Take for example, my five fingers shoes.

After college basketball and my military experience, the chronic pain in my knee was starting to get worse. It was through research that I came across information that barefooted running and walking was optimal for my knees. A primary reason for my chronic pain was the result of an active lifestyle using shoes my body had not evolved to thrive in. Once I switched over, my knees no longer bother me. My use of these unconventional footwear despite stares is an example of engaging in purposeful behavior for pragmatic reasons.

Consider this other example, I was at the bank the other day, and while waiting in line, I look up at their television screen to see an advertisement by the bank. They were pitching an investment service of sorts and it was centered around an attractive black woman. So in one clip you have a banker speaking with the woman as they both smile and nod with each other, and in the following clip you have the same woman leaving a high end store (my perception) with shopping bags of incremental sizes in her right hand, hung over her right shoulder as she turns to smile for camera.

My interpretation, the bank is pitching to minority professionals the idea of success. They want me to believe that if they help me invest and manage my money, I will have plenty of money to go shopping. The problem I have with the advertisement is this, I still don’t understand the service being pitched and I feel that I am being distracted with suggested shopping fantasies.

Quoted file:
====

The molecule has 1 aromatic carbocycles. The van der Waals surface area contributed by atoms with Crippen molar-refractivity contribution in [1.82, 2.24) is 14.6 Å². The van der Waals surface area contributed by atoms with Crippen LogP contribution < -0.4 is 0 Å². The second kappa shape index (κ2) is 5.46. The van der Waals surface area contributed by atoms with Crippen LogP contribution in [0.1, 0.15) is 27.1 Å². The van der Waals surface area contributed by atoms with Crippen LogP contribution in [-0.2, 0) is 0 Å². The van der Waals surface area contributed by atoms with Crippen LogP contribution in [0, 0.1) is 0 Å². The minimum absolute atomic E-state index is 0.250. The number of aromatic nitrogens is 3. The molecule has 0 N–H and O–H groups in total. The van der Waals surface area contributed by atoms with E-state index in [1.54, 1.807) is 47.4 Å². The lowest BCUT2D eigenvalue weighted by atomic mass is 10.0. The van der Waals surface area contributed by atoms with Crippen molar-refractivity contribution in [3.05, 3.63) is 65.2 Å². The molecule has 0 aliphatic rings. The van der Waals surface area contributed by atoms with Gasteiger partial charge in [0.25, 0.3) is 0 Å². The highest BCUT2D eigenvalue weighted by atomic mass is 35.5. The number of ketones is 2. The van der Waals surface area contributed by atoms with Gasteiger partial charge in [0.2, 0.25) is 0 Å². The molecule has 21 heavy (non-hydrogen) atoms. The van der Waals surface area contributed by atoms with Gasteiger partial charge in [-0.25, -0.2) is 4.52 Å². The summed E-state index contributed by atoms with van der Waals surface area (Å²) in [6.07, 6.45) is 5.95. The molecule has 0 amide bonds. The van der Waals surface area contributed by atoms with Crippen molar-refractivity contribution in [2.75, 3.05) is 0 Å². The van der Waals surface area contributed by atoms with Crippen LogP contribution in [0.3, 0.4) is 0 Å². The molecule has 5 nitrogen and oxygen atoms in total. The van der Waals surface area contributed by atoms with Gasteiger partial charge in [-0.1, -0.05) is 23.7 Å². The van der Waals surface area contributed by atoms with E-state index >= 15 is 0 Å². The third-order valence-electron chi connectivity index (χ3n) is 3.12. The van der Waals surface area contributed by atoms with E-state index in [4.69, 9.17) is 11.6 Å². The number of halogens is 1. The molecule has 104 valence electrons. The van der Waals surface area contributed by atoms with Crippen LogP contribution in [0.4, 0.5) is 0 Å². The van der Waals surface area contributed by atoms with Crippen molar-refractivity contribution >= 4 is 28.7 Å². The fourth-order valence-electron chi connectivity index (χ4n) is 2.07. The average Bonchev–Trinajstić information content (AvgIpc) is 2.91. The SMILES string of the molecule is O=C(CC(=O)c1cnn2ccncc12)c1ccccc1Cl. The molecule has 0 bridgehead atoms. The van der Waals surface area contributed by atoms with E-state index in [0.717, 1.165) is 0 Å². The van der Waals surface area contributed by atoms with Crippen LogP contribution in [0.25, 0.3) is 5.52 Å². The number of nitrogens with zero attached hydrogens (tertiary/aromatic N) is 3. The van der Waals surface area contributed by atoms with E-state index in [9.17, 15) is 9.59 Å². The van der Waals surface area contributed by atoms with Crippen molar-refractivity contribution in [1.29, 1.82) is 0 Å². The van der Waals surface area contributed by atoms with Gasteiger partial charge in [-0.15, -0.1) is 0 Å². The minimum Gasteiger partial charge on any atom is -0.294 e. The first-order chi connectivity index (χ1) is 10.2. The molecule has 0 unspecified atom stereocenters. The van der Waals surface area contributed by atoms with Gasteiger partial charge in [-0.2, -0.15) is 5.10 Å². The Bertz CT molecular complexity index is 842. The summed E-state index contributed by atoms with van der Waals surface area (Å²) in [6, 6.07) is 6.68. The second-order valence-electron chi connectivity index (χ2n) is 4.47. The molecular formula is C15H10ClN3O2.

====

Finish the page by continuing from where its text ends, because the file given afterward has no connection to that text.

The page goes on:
One has to wonder why the bank simply couldn’t go into details about their service and leave it at that, but instead they give little information about the service they are pitching, and suggest that you will have lots of money to spend at expensive stores.

The frightening thing is that suggestibility is a daily encounter we experience everyday, and they are usually more potent and subtle. If you don’t like the idea of being easily influenced, the response is to get into the habit of asking yourself, why you are making the decisions you make. If you can’t come up with a logical reason, then the decision was most likely suggested to you.

Influence or otherwise you want to get into the habit of making decisions that mean something to you instead being easily manipulated.

Ugo is a psychotherapist and owner of Road 2 Resolutions PLLC, a professional counseling and life coaching practice.

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October 11, 2013

In a 2009 article published in Scientific America, the authors Paul Andrews and J Thompson proposed that depression is an evolutionary adaptation. Their argument was primarily based on the presence of a gene in the brain called the 5HT1A receptor, which binds to a well known neurotransmitter called serotonin. It is a popular theory that low serotonin production in the brain is associated with depression.

The authors of the article seemed to suggest that people who suffer from depression have evolved to solve complex problems at the expense of their well being and personal relationships, with one of a evidences presented being the observed reduction of depressed symptoms in rodents missing the 5HT1A receptor, this is because the 5HT1A receptor in rodents is 99% similar to that in humans. Furthermore the authors state that the next generation of antidepressants are being designed to target the 5HT1A receptor.